Here we have the naked motherboard so that we can take a look at some of its features to better understand it.

Here we have the VRM, each phase is made up of two MOSFETs, one high-side and one low-side. It is driven by an IR3564A which is a 4+1 phase PWM. GIGABYTE uses 4 doublers to double 4 PWM phases to 8 phases.

Here we have the MOSFETs. The high-side is a 4921N and low-side is a 4935N both from ON Semiconductor and rated at good specs. The high-side is rated for 58A@38W or 22A@5W which is more likely. These are strong and very good rated MOSFETs, better than the Renesas MOSFETs that are on the UD5H, and the same quality MOSFETs as the UD3H. However the UD3H uses two low-side MOSFETs per phase, but the UD4H has more high-side MOSFETs for more current output. IR3598 are used as doublers and dual drivers.

Here we have the memory VRM, driven by a IR3570 which is a 3+2 phase PWM which also drives the VTT. Here GIGABYTE uses some Renesas MOSFETs, same as the UD5H, in a two phase configuration to supply the vDDQ.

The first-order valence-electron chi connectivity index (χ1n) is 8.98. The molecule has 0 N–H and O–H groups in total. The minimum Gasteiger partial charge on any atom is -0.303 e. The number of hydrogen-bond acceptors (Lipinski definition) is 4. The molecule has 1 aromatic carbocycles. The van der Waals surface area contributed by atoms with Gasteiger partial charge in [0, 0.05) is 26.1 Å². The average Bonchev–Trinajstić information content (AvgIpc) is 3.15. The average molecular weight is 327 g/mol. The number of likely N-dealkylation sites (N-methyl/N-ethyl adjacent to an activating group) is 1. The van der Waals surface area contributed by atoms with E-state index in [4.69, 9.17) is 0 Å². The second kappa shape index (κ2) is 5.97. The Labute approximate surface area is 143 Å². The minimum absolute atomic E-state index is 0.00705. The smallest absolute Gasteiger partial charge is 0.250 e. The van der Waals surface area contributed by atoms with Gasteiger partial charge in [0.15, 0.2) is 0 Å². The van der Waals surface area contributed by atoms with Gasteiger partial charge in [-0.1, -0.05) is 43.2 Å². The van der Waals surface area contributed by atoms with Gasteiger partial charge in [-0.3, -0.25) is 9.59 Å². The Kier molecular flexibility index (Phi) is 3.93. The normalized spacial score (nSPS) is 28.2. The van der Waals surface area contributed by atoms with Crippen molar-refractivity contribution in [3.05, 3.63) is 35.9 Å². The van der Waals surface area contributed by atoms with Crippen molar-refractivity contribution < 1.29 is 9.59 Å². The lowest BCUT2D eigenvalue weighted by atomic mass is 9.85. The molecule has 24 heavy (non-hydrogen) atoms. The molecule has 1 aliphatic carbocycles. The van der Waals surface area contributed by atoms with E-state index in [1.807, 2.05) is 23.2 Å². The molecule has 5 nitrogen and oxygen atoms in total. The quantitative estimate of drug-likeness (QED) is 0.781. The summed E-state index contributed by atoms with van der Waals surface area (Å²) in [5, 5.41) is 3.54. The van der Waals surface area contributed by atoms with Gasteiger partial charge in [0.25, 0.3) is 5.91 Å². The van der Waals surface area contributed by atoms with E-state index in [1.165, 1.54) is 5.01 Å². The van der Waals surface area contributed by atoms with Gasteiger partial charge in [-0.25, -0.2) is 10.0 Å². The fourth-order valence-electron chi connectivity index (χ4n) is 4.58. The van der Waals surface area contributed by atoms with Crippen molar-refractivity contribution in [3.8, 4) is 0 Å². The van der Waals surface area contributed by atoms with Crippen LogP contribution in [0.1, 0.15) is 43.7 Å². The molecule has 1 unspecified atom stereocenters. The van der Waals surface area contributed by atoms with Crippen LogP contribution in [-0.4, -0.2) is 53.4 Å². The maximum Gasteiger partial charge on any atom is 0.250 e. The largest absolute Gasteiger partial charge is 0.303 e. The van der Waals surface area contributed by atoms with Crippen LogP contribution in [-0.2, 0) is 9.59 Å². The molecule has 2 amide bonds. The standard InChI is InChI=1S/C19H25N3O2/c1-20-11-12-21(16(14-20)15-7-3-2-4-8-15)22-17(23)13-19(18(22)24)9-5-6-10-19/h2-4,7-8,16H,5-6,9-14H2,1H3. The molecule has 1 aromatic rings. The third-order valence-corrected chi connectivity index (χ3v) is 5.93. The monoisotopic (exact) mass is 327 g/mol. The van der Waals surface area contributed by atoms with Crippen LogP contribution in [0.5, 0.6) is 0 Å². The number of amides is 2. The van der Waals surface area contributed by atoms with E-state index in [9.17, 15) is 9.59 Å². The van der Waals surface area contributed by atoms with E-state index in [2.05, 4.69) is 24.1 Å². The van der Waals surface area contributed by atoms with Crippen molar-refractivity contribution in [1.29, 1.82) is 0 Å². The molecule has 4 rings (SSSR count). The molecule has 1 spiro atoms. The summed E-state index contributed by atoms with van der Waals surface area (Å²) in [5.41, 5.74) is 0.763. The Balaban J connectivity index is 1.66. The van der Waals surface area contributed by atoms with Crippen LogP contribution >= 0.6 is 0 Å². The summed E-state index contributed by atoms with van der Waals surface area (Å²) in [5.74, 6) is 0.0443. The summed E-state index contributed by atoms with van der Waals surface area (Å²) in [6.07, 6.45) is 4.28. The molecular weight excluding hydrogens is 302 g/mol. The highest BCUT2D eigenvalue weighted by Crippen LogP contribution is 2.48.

Here we have that IR370A, beautiful digital PWM.

Here we have an interesting group of ICs. We first have a Marvell SE9172 (software RAID) which provides its ports either to the internal SATA ports or external eSATA ports. There are the PCI-E switches, a lot of them and in different varieties. The four NXP switches in a row are PCI-E 3.0 and switch 8x PCI-E 3.0 between the first 16x slot and the second. The fifth PCI-E 3.0 switch is used with the Marvell SATA controller to send the two SATA6G ports either to the back panel (eSATA) or the internal ports (SATA). You could call this port swapping a form of flexible I/O. The two other Pericom PCi-E 2.0 switches are used to switch 4x bandwidth between the 16x (4x) slot and the 1x slots. Then we have 2x 64Mbit BIOS ROMs for 8MB BIOSes.

Here we have a VL800 made by VIA Labs (part of VIA) is a 4-port USB 3.0 controller, not a hub.

Here we have an ALC892, not the best audio codec, but better than the VIA one on the UD3H. The UD5H has far superior audio with its ALC898 and TI audio amplifiers and Creative software package. However if you have your own audio card or aren?t an audiophile then you won?t notice the difference between the UD5H and the UD4H.

A Realtek RTL8111F is the workstation class Realtek NIC, it is decent, better than the UD3H?s Atheros NIC but not as good as the UD5H?s Intel NIC.

A Realtek RTL8111F is the workstation class Realtek NIC, it is decent, better than the UD3H?s Atheros NIC but not as good as the UD5H?s Intel NIC.

Here we have the IT8728F, the Super IO, which actually supports a lot of fan control. However because the pins are shared and GIGABYTE takes advantage of the such like PS/2 among other things, these shared pins are used for some functions instead of fan control.